I think of my career to date as being built up on a small set of core skills and a larger smattering of non-core skills. The core skills are the most difficult and take a long time to develop, but once you've got them, they last a long time, through multiple jobs. The non-core skills are the flashy, faddy stuff, like the latest architecture style or library.
It's a bit like the Linux kernel - you can frequently install and upgrade the layers and applications running on top, but the kernel itself changes less frequently.
For me, the earliest core skills were simply programming itself. Later, the Windows and web platforms. Now I'm trying to improve in algorithms, math and design thinking.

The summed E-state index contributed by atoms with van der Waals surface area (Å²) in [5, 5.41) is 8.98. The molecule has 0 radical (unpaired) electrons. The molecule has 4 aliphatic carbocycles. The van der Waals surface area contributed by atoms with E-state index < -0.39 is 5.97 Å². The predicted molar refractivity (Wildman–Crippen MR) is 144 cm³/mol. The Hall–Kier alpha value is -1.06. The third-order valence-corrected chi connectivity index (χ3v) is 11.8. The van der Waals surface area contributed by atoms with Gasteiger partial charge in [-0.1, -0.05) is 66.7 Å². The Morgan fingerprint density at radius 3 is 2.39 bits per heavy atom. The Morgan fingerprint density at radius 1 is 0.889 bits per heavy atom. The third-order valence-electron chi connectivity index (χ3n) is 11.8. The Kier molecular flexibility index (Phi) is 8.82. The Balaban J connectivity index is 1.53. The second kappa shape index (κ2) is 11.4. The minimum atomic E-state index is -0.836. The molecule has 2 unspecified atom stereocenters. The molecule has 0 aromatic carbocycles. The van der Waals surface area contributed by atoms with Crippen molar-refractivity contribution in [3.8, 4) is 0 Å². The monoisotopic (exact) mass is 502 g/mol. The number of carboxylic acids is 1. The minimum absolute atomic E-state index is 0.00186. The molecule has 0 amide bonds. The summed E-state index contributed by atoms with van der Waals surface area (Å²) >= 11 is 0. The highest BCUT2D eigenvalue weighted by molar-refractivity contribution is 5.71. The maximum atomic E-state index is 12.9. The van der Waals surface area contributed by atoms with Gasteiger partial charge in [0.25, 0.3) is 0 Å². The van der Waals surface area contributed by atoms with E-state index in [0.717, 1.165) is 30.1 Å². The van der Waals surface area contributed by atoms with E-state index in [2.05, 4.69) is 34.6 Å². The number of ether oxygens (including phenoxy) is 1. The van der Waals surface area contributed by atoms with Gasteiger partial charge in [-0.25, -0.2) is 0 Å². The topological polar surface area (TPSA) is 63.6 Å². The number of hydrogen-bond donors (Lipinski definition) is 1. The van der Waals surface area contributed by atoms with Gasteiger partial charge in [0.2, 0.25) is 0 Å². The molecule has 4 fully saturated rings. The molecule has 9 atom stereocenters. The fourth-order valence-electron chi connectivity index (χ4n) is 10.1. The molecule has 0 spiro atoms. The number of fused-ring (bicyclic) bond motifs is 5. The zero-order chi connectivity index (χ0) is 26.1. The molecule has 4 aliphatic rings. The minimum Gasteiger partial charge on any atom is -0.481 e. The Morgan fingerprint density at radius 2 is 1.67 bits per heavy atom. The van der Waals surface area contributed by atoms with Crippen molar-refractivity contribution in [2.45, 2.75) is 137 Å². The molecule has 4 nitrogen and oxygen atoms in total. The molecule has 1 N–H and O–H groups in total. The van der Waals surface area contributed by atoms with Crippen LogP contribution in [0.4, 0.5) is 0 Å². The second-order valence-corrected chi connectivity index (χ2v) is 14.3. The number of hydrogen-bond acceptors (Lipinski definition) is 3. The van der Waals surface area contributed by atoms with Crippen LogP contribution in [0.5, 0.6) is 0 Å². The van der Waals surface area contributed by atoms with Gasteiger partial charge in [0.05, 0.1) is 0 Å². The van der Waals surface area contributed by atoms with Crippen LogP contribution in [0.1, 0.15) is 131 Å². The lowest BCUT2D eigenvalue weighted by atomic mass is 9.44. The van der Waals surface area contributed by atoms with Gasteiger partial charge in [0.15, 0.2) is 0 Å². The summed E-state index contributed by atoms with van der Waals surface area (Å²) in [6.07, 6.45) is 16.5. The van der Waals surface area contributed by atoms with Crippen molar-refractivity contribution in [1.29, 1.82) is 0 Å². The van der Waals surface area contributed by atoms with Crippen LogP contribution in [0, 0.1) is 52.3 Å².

There are a host of other slightly less obvious skills that also matter - communicating, writing, dealing with politics, etc. Those also can improve gradually over time.
As I've spent years practicing and refining the core, I've become good enough that I can get work on the back of it. However, as each new job introduces its own unique set of challenges, I can take advantage of that to learn some new skills. Sometimes those new skills lead to further work, sometimes they're a bit of a dead-end. In either case I'm Ok, because the core skills are still strong.
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